Fletcher Cox Is Embracing His OpportunityBREAKING NEWS, Eagles, News Tuesday, July 31st, 2012
When the Philadelphia Eagles selected Fletcher Cox in the first-round of the NFL Draft, it was apparent what their plan was for him. He wasn’t drafted to become the star of the defense in year one, rather to come in and be a new, formidable piece to the defensive line rotation.
Every first-round pick has expectations, some more so than others. The Indianapolis Colts and Washington Redskins, for example, are handing over the reigns of their franchise to the likes of Andrew Luck and Robert Griffin III. While those are a few extreme instances, not every first-round pick is asked to be the face of the franchise.
Coming into camp, Cox was competing for the starting job with a long list of players at the tackle position. However, when Mike Patterson was ruled out for training camp, a hole opened up for Cox.
And because of that, Cox, despite only having a few practices under his belt, is the starting defensive tackle heading into the 2012 season.
From here on out, all eyes will be on the former Mississippi State star. Some of those eyes belong to his teammates, who are taking notice of his potential.
“He has shown a lot of potential. He can be a heck of a player,” said Cullen Jenkins, who enters his second season with the Eagles.
“He’s going to be really good. He’s young, and he’s getting better each and every day,” said six-year veteran Derek Landri. “Even with the four days that we have been out here with him, we’re constantly working on hands, feet, and everything.”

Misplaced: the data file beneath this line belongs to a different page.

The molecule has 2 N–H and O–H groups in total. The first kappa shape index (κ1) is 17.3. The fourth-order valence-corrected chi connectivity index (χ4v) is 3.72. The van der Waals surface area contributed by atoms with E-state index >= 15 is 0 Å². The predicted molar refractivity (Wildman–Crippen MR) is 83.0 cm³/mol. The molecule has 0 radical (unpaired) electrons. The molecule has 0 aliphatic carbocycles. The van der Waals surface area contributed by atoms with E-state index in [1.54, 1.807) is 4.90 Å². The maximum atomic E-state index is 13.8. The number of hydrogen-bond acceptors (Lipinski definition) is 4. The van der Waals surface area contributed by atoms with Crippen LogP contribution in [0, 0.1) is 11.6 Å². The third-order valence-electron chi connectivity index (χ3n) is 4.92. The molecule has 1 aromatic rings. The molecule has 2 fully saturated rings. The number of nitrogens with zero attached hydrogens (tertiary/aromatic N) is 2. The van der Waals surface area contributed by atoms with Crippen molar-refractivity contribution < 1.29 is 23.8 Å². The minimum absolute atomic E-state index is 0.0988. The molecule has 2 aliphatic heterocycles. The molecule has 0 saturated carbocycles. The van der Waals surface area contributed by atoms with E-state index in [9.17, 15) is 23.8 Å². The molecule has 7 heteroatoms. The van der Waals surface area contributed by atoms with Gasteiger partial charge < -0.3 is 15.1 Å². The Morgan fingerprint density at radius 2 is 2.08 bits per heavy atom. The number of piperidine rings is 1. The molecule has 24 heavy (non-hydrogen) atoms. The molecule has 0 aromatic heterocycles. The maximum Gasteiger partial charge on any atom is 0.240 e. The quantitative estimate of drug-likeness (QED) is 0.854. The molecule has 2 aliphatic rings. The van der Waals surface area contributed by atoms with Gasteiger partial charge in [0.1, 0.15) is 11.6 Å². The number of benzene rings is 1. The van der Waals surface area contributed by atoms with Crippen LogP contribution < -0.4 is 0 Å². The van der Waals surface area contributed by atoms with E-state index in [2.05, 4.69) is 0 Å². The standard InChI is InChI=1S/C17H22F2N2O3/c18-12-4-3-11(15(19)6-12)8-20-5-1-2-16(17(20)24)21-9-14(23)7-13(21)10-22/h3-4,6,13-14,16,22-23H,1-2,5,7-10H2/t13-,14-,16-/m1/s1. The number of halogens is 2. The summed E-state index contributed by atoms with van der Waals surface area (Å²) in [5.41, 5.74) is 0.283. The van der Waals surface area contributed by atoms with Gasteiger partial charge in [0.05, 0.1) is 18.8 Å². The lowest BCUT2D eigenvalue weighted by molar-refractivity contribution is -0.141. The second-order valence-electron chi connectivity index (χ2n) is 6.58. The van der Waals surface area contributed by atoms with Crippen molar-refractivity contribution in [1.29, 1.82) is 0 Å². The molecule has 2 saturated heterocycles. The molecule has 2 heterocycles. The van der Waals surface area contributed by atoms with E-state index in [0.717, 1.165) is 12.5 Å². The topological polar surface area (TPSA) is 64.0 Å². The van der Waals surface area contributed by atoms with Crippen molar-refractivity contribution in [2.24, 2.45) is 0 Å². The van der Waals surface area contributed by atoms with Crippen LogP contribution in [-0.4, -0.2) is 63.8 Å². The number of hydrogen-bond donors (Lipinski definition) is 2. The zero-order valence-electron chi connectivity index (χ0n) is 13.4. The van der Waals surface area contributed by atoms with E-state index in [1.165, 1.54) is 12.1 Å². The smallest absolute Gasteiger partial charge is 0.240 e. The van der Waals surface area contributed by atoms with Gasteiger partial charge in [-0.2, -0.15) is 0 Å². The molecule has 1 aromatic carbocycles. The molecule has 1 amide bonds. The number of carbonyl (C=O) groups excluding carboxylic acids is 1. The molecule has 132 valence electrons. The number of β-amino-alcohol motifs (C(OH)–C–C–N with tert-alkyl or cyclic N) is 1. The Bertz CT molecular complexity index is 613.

Between his linemates and coaches, Jenkins is absorbing all the information he can in order to succeed in his rookie campaign.
“[Jim Washburn’s] always giving me those extra little pointers, small things,” explained Cox. “He said I’ve got long arms, so I need to emphasize and use my long arms a whole lot more.”
Benefitting Cox is the fact that Jenkins has taken his rookie counterpart under his wing, teaching him about the speed of the game and the various techniques.
“He gave me a lot of advice. He was just telling me the small things like in one-on-one pass rush, he told me, ‘Try something different. Try this. Just don’t get comfortable with one thing,” said Cox. “[He told me] to use my ability, which is long arms. I’ve got long arms and he said to use my long arms. Just a lot of little stuff.”
Those long arms, which have been pointed out constantly throughout camp, gives Cox an advantage in getting into the backfield and impeding the vision of the quarterback.
With that in his repertoire, he hopes to please coach Washburn, who “always stresses, ‘sack the quarterback.”
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